Nantasket Beach 1950s – historic image Courtesy of the Hull Historical Society.

Excerpt from “The Blue Bomber”
by Beth Cameron-Kilbridge of Weymouth

Beth Cameron

Charlie Baldwin was very generous in sharing his big blue Buick with my mother, who always filled it with gas and oil before returning it to him. He never let anyone else drive his car, not even his wife. Charlie said my mother was as smart as a man. One hot summer night, my mother was home from work and fixing our supper when the phone rang. Charlie offered the car, so we gobbled down our meal and jumped into the Blue Bomber with a back seat full of neighborhood kids and headed to Paragon Park. We travelled to Nantasket on the old roads out of South Boston through Quincy, Weymouth, Hingham and Hull with the windows down and everybody screaming. There were no seatbelts back then and there were not many cars on the road. I sat in front with my mother. At 5 years of age, I was a young navigator, but I could see that she was getting agitated. She said nothing. We were travelling at a pretty good clip, zipping along to a chorus of “Are we there yet?” and everyone yelling “WEEEEEEEE!” with arms flailing out the windows. Suddenly, old lead foot hit the gas and as the speed increased, everyone’s attention was engaged. We were really cruising. Wow, what a ride, it was better than any amusement park attraction. We were flying! Not a sound from front or back. All eyes were glued straight ahead with hands clasping the edge of the seat cushions.
RED LIGHT!!! too late, mother was going too fast to stop and there were no other cars on this lonely stretch of road, so on we went.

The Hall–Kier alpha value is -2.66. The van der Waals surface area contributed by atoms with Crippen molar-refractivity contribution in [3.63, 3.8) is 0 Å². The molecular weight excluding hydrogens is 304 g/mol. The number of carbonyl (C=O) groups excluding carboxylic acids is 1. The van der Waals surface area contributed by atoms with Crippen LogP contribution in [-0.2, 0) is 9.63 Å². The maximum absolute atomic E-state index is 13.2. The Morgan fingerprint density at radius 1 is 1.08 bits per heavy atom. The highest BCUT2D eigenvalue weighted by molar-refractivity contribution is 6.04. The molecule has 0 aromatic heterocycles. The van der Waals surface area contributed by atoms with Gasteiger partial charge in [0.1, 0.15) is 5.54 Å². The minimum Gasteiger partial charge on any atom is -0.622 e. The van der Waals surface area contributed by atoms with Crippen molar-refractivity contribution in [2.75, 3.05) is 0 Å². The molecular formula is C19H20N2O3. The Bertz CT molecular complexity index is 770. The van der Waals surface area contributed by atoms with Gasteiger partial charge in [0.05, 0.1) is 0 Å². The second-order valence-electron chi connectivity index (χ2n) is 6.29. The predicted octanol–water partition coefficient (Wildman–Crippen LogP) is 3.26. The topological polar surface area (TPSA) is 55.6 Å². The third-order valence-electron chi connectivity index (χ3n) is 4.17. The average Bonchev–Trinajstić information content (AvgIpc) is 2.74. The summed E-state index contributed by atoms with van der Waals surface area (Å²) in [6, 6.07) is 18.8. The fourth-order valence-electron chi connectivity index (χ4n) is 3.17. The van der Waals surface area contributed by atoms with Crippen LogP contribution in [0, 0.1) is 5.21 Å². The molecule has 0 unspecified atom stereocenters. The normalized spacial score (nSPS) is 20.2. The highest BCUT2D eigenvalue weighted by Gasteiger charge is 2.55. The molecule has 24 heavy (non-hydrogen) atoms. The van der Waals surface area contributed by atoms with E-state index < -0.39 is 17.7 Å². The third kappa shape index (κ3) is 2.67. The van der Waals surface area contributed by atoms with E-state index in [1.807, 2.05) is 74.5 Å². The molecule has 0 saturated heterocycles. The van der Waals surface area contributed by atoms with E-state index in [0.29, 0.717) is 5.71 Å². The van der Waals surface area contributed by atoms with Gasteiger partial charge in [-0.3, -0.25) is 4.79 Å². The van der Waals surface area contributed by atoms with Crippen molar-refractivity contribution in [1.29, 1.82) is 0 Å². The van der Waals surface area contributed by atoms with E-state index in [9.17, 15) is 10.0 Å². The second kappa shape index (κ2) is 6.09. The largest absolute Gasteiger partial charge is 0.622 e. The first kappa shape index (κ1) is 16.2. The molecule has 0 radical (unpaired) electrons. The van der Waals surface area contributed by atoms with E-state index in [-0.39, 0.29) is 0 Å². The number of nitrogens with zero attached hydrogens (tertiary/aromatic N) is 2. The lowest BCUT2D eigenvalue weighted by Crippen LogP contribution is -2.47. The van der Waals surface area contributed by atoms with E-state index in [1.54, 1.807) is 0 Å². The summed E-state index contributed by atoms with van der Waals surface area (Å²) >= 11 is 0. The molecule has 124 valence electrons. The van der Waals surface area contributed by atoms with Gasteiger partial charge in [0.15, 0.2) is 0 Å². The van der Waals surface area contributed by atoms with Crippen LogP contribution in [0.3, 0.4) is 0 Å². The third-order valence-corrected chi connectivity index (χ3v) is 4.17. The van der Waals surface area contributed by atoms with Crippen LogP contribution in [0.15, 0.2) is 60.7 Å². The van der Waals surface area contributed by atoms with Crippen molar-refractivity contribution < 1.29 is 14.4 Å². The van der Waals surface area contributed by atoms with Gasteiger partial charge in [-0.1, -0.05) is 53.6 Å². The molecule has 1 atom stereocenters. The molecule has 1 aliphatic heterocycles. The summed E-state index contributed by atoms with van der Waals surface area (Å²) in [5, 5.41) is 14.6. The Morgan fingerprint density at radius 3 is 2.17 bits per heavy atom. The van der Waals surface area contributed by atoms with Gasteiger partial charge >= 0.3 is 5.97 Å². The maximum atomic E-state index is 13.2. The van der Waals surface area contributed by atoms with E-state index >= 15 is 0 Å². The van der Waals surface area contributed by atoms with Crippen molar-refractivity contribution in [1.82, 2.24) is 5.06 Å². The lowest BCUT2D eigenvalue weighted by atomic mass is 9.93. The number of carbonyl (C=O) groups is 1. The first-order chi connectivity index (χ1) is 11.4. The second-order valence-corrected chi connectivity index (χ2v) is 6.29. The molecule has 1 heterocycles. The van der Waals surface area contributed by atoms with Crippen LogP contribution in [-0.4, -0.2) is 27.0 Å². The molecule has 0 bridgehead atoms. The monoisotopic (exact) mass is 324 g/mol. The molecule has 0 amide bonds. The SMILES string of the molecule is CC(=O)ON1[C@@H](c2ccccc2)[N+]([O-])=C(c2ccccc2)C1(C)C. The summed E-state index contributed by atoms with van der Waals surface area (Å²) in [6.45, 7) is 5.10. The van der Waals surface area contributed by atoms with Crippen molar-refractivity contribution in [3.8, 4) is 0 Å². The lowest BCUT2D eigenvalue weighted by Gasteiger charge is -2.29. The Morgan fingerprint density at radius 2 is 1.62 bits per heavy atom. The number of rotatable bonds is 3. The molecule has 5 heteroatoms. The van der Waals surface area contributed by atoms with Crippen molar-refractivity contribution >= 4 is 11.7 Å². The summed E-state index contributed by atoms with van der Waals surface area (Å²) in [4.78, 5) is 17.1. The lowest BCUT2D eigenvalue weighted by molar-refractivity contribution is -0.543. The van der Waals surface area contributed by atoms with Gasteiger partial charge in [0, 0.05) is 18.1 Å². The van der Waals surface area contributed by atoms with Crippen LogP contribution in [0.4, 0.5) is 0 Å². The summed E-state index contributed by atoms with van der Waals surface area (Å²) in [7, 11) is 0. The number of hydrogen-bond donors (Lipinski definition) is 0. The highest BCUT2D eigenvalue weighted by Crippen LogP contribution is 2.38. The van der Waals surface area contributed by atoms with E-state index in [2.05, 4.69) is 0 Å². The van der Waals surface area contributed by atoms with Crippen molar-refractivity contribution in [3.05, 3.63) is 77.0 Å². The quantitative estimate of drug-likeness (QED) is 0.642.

BLUE LIGHTS!!!…out of nowhere came the police car with lights flashing, red and blue, red and blue, but mother kept going. Around the next bend, she shut off her headlights and pulled into a long driveway. We were all crouched on the floor, no one dared to get up. We waited. After a while, we slowly pulled out of the darkened driveway and ambled along to Paragon Park.

Excerpt from “Inside her Little Brown Suitcase”
By Maria Green of Plymouth

Maria Green

Her name was Adelaida. She left Puerto Rico in search of a better life for herself and her three children and she landed in Plymouth. Inside her little brown suitcase, she carried all of her dreams, hopes, faith, courage and very little money. She didn’t speak English, so she took a class at the local high school where she learned the language. Soon she found a job as a waitress at a small restaurant in town. The Portuguese women in our new neighborhood became her friends and turned into our family. Adelaida was becoming an American woman yet longed for her homeland and relied on her memories to carry her through long days of work and longer nights of loneliness. The early years must have been a struggle, but we never knew. We had everything we needed, a loving home and our beautiful mom who loved us more than life itself. I know now that her faith in God gave her the courage and hope she needed to cope. In the blink of an eye we grew up and started families of our own. She adored her grandchildren. She would end her journey on this earth in 1993. I wish I had known I would only have 31 years to show her how much I loved her. I still have her little brown suitcase. It is now weathered and cracked, but I still feel her love inside. It now carries my hopes, my dreams, my courage and my faith.